Tsunamis in lakes pose a growing threat

Lake Tsunamis are on the rise - Newsreel
More than a year after tsunamis hit Japan, the devastation was visible. Now tsunamis on lakes are on the rise. | Photo: Artway Pics (iStock)

In recent years the world has witnessed some terrifying tsunamis as undersea earthquakes sent mountains of rushing water inland.

But that only happens in the sea – right? Apparently not.

The Seismological Society of America (SSA) is now warning of the rise of lake tsunamis as climate change takes a tighter grip on the planet.

In an article published this week by the SSA, geologist Bretwood Higman of the Ground Truth Alaska organisation said lake tsunamis were increasingly common, particularly in areas with mountain glaciers.

He said so far most of the lake tsunamis were in remote locations but it may be only a matter of time before one would swamp a populated area.

The water surges are triggered by landslides into small bodies of water.

At the SSA Annual Meeting, Dr Higman said it was becoming increasingly important to assess sites in populated areas for the  possibility of lake tsunamis.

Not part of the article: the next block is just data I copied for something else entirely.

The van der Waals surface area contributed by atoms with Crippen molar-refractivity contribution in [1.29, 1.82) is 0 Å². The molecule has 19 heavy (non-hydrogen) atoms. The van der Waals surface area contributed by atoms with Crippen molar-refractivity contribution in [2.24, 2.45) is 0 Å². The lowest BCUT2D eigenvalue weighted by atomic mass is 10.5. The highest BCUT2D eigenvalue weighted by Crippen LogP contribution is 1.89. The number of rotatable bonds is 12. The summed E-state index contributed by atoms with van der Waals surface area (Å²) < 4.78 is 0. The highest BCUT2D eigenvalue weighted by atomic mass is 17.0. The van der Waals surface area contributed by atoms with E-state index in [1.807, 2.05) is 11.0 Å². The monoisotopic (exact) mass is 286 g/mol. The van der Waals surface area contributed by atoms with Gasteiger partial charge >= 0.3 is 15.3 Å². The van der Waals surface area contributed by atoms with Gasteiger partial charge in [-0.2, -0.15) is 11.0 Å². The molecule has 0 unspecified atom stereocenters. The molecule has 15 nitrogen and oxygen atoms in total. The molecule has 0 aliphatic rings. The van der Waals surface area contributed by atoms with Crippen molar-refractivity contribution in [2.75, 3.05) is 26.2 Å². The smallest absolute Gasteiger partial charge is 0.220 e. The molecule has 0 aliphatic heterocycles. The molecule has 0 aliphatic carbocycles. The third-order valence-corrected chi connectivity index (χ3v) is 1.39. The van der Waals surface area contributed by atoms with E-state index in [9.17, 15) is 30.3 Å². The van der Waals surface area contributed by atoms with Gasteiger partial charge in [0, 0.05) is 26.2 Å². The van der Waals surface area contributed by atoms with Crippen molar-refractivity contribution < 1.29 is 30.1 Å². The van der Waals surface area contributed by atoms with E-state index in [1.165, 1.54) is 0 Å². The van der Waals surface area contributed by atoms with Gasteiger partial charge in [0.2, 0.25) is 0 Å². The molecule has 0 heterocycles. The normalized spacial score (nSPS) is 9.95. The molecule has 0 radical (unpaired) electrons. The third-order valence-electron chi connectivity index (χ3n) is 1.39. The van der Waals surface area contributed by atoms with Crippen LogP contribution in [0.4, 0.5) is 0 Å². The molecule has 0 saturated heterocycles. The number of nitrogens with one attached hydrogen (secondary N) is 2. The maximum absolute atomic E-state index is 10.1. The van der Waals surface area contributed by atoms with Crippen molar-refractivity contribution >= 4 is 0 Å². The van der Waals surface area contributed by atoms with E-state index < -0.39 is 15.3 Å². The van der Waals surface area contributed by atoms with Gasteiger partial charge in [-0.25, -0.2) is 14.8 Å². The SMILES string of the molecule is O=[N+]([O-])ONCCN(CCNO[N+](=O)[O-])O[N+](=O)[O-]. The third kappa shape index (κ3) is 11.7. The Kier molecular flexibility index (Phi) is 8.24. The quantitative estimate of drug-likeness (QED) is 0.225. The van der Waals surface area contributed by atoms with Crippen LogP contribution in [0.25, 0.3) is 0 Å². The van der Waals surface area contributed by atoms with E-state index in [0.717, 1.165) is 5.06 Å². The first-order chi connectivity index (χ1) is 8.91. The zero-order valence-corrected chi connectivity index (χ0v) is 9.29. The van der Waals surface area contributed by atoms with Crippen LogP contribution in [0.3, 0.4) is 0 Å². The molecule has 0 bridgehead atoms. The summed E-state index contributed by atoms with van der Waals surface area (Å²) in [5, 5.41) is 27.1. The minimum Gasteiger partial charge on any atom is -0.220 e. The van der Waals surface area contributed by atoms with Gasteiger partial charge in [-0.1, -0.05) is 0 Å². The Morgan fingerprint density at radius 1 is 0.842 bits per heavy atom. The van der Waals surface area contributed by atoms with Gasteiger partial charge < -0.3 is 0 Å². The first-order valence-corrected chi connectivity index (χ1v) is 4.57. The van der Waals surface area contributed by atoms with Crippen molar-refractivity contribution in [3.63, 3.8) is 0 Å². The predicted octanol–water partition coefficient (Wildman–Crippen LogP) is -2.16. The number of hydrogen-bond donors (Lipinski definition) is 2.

“There are some cases where there are dramatic and very distinctive precursory seismic signals that precede a catastrophic landslide, sometimes by as much as days,” he said. “If we could get to the point where we understood these and knew how to detect them, they could be really useful.”

Dr Higman described the tsunamis as an “an emerging, climate-linked hazard.”

“Higher temperatures melt the glaciers that buttress the walls of the valley that cradles the shrinking glacier,” the SSA article said.

“Without the glacier in place to hold them up, the valley walls are more prone to landslide, either into an existing body of water or a new lake created by the glacier melt.

“This is something that historically has been a pretty rare event, but in the last few years there have been a really surprising number of these.”

The full article is on the SSA website.